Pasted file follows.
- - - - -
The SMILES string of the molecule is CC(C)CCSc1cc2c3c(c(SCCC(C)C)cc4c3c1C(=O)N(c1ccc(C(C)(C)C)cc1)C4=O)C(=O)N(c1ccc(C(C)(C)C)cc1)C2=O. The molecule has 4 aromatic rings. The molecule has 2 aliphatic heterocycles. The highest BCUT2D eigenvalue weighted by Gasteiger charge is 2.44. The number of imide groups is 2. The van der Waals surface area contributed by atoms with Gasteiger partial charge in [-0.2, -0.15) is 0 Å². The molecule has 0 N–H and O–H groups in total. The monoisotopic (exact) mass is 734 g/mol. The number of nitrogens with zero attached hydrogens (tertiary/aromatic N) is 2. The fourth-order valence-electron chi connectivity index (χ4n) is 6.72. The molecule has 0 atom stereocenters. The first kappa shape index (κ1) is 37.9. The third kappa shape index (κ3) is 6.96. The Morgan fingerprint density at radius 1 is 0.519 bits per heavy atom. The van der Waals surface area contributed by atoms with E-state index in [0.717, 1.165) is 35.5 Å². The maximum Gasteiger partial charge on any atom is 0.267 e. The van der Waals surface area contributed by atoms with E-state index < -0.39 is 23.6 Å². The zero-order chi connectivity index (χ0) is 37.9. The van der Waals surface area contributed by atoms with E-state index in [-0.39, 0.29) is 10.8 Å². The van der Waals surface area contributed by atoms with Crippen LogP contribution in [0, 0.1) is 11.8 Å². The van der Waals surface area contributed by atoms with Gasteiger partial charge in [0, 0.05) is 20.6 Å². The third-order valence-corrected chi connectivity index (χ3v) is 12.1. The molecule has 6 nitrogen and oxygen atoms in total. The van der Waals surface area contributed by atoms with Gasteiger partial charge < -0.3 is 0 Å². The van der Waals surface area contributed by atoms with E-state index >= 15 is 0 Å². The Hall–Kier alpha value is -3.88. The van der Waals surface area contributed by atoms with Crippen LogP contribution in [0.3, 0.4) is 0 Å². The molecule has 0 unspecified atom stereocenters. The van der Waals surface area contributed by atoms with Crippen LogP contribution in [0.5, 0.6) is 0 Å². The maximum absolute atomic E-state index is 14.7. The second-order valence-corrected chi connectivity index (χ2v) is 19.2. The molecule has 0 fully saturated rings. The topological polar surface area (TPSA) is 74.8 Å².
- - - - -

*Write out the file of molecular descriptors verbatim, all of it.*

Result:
The SMILES string of the molecule is CC(C)CCSc1cc2c3c(c(SCCC(C)C)cc4c3c1C(=O)N(c1ccc(C(C)(C)C)cc1)C4=O)C(=O)N(c1ccc(C(C)(C)C)cc1)C2=O. The molecule has 4 aromatic rings. The molecule has 2 aliphatic heterocycles. The highest BCUT2D eigenvalue weighted by Gasteiger charge is 2.44. The number of imide groups is 2. The van der Waals surface area contributed by atoms with Gasteiger partial charge in [-0.2, -0.15) is 0 Å². The molecule has 0 N–H and O–H groups in total. The monoisotopic (exact) mass is 734 g/mol. The number of nitrogens with zero attached hydrogens (tertiary/aromatic N) is 2. The fourth-order valence-electron chi connectivity index (χ4n) is 6.72. The molecule has 0 atom stereocenters. The first kappa shape index (κ1) is 37.9. The third kappa shape index (κ3) is 6.96. The Morgan fingerprint density at radius 1 is 0.519 bits per heavy atom. The van der Waals surface area contributed by atoms with E-state index in [0.717, 1.165) is 35.5 Å². The maximum Gasteiger partial charge on any atom is 0.267 e. The van der Waals surface area contributed by atoms with E-state index < -0.39 is 23.6 Å². The zero-order chi connectivity index (χ0) is 37.9. The van der Waals surface area contributed by atoms with E-state index in [-0.39, 0.29) is 10.8 Å². The van der Waals surface area contributed by atoms with Crippen LogP contribution in [0, 0.1) is 11.8 Å². The van der Waals surface area contributed by atoms with Gasteiger partial charge in [0, 0.05) is 20.6 Å². The third-order valence-corrected chi connectivity index (χ3v) is 12.1. The molecule has 6 nitrogen and oxygen atoms in total. The van der Waals surface area contributed by atoms with Gasteiger partial charge < -0.3 is 0 Å². The van der Waals surface area contributed by atoms with E-state index >= 15 is 0 Å². The Hall–Kier alpha value is -3.88. The van der Waals surface area contributed by atoms with Crippen LogP contribution in [0.3, 0.4) is 0 Å². The molecule has 0 unspecified atom stereocenters. The van der Waals surface area contributed by atoms with Crippen LogP contribution in [0.5, 0.6) is 0 Å². The maximum absolute atomic E-state index is 14.7. The second-order valence-corrected chi connectivity index (χ2v) is 19.2. The molecule has 0 fully saturated rings. The topological polar surface area (TPSA) is 74.8 Å².